US and global equity markets remained choppy in Q3, with numerous trend reversals occurring as investors wrestled with mixed economic data. The market has so far weathered a double-dip scare that temporarily caused a 16% pullback in the S&P 500 during the May-July timeframe. As of Q3 end, the S&P 500 rallied back to within 6% of 2010 highs, and was posting a small positive gain for the year-to-date period. In more secularly bullish markets, like emerging Asia, markets rallied to new highs.
Macro analysis points to a decoupled world. During the past decade, developing countries (China, Brazil, etc.) have been bolstered by large trade surpluses, while developed countries (US, Europe, Japan) have weakened due to large trade deficits. Chart 1 illustrates the tremendous changes that have taken place in just the last seven years, as developing markets picked up 10% of global market cap share, at the expense of developed nations.
Stock markets have reflected this decoupling by rewarding emerging markets (developing countries) with higher returns than developed markets. In response, developed market countries have attempted to massively devalue their currencies in order to normalize the situation. A cheaper currency reduces the cost of exports, which makes them more attractive to foreigners. Additionally, a cheaper currency reduces the value of the debts owed to foreigners from previous borrowings, albeit driving inflation over the longer-term. As a result of these inflationary actions, hard asset classes such as gold and basic materials have seen significant advances, as have other assets priced in stronger currencies (foreign equities, real estate, currencies).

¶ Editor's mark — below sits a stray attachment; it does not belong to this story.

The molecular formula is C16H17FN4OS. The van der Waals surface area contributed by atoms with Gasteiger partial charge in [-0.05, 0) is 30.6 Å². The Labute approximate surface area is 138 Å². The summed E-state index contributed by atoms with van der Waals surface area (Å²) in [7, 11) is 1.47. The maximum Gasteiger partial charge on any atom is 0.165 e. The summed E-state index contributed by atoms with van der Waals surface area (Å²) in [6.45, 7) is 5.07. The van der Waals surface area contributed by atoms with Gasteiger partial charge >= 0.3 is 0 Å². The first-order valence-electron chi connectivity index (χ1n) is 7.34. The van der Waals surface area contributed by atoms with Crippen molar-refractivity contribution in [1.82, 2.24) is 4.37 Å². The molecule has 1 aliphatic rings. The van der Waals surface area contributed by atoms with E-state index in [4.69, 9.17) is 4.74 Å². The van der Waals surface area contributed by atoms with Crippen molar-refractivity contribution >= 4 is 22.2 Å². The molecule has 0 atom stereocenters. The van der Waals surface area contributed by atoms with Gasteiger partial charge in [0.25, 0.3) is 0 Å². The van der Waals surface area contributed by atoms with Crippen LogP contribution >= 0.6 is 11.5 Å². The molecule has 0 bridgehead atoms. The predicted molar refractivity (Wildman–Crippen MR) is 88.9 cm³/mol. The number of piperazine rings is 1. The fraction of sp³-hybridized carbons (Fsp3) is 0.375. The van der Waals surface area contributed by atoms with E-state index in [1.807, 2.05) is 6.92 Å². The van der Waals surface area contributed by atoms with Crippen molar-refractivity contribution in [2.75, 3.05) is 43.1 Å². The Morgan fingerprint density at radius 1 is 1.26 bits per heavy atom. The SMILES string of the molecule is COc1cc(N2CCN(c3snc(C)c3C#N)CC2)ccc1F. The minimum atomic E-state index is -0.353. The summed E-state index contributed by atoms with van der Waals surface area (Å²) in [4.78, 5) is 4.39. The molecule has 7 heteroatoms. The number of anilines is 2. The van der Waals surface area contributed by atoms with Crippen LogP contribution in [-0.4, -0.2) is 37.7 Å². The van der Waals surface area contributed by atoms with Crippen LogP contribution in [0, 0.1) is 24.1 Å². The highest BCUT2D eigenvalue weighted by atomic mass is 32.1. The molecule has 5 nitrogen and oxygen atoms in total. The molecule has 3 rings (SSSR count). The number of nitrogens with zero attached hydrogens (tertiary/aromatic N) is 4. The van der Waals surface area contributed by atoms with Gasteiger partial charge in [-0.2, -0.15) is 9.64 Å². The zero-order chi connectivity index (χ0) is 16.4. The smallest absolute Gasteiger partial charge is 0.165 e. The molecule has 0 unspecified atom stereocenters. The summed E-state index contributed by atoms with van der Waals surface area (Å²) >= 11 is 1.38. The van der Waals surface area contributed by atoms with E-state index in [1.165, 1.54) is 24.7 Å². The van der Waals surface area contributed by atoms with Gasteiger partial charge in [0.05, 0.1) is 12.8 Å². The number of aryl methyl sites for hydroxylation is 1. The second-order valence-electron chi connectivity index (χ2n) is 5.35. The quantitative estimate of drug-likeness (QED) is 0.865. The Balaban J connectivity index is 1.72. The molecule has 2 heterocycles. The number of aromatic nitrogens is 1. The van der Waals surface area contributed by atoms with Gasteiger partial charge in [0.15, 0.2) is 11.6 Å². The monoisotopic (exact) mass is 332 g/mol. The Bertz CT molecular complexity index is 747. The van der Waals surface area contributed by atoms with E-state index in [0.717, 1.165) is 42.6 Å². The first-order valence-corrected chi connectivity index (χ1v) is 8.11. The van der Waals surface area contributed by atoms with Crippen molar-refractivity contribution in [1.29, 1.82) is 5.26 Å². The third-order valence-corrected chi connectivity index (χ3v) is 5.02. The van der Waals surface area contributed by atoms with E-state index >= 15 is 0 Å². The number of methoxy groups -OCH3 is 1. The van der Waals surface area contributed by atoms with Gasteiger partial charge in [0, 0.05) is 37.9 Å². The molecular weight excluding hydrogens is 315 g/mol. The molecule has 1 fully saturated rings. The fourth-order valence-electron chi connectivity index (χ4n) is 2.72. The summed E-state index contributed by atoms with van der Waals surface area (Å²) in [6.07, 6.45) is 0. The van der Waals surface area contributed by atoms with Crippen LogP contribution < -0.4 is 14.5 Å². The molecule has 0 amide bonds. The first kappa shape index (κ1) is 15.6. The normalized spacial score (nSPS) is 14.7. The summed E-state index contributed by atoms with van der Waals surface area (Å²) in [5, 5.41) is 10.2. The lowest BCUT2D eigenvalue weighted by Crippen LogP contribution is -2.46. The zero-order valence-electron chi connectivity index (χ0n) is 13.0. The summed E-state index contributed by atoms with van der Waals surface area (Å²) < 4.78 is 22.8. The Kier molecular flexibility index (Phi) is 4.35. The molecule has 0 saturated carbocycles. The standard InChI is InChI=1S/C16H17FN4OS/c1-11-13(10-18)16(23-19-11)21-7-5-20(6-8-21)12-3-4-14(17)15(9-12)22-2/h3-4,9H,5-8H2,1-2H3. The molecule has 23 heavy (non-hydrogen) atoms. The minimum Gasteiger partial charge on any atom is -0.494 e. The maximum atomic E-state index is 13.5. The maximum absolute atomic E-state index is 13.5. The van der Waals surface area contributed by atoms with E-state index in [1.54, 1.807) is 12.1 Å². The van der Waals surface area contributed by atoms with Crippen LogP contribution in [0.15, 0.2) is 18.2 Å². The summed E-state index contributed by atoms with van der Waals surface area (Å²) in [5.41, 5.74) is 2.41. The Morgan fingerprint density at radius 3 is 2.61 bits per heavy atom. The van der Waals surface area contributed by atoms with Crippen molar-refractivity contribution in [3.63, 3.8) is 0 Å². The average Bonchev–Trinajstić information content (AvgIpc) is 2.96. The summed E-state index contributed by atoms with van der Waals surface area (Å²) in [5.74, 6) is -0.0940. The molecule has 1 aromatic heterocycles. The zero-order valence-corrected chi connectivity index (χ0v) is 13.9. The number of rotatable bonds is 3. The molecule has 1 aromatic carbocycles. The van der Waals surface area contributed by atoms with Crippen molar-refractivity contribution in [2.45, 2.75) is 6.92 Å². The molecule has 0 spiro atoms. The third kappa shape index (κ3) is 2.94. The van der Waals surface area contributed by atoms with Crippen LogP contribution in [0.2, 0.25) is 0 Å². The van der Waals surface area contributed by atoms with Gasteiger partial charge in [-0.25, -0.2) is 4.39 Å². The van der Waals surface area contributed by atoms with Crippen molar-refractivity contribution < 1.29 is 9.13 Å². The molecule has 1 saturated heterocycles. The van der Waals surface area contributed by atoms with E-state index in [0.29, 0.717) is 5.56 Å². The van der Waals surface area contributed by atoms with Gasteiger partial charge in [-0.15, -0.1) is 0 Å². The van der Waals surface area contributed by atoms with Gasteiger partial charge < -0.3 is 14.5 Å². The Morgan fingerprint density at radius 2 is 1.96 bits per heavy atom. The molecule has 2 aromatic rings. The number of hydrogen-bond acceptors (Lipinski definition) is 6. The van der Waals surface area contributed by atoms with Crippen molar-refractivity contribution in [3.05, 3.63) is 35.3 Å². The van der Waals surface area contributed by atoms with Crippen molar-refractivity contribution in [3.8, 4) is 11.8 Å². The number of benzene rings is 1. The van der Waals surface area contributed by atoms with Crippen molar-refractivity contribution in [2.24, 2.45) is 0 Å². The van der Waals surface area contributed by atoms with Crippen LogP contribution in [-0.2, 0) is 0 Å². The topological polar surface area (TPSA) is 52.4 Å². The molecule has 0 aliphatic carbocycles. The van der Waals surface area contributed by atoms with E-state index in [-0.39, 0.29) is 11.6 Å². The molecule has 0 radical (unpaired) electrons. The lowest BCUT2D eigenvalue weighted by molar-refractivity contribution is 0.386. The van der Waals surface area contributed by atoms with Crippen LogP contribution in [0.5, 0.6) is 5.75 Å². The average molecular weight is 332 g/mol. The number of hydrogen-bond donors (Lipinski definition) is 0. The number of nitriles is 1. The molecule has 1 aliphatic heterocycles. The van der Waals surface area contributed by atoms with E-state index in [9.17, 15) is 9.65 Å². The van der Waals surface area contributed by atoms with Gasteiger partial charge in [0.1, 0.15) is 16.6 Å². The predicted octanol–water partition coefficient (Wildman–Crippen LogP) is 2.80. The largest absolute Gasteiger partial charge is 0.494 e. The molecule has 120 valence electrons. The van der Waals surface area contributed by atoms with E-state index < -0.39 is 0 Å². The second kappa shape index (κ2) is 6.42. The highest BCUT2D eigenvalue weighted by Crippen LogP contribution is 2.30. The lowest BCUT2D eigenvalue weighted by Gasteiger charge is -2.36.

We continue to believe that emerging markets are in a secular bull trend, having already fully recovered from the global recession. In contrast, developed markets in the US, Europe, and Japan continue to struggle economically, specifically with high levels of unemployment and deflation persisting in the US. Consequently, we have allocated a larger share of our client assets to emerging market equities, expanding our allowable volatility bands to let these investments run a bit more to the upside. Simultaneously, we have reduced our developed market equity positions and expect to trade a bit more in these investments as their recoveries develop in a choppier manner.
Outside of equities, we continue to hold deep-value positions in natural gas and short US Treasuries. These are longer term holdings that are severely undervalued, and should deliver sizable returns over the next 3-5 year period. We also continue to hold an oversized position in high-yielding debt and foreign sovereign debt, with a smaller amount in convertibles and TIPS. We have reduced our gold position, believing that it is a bit overheated. Finally, we are continuing with our positions in diversifiers, offering downside protection against a possible renewed decline. These diversifiers include managed futures, long/short funds, merger-arbitrage, and absolute return strategies.
Despite our more bullish positioning, we are keeping an eye on key resistance levels that might indicate a renewed bear market. Possible catalysts could include another spike in housing defaults, stimulus failures, election outcomes, or potential tax increases from the expiration of Bush tax cuts. As usual, we continue our daily vigilance to grow and protect your wealth.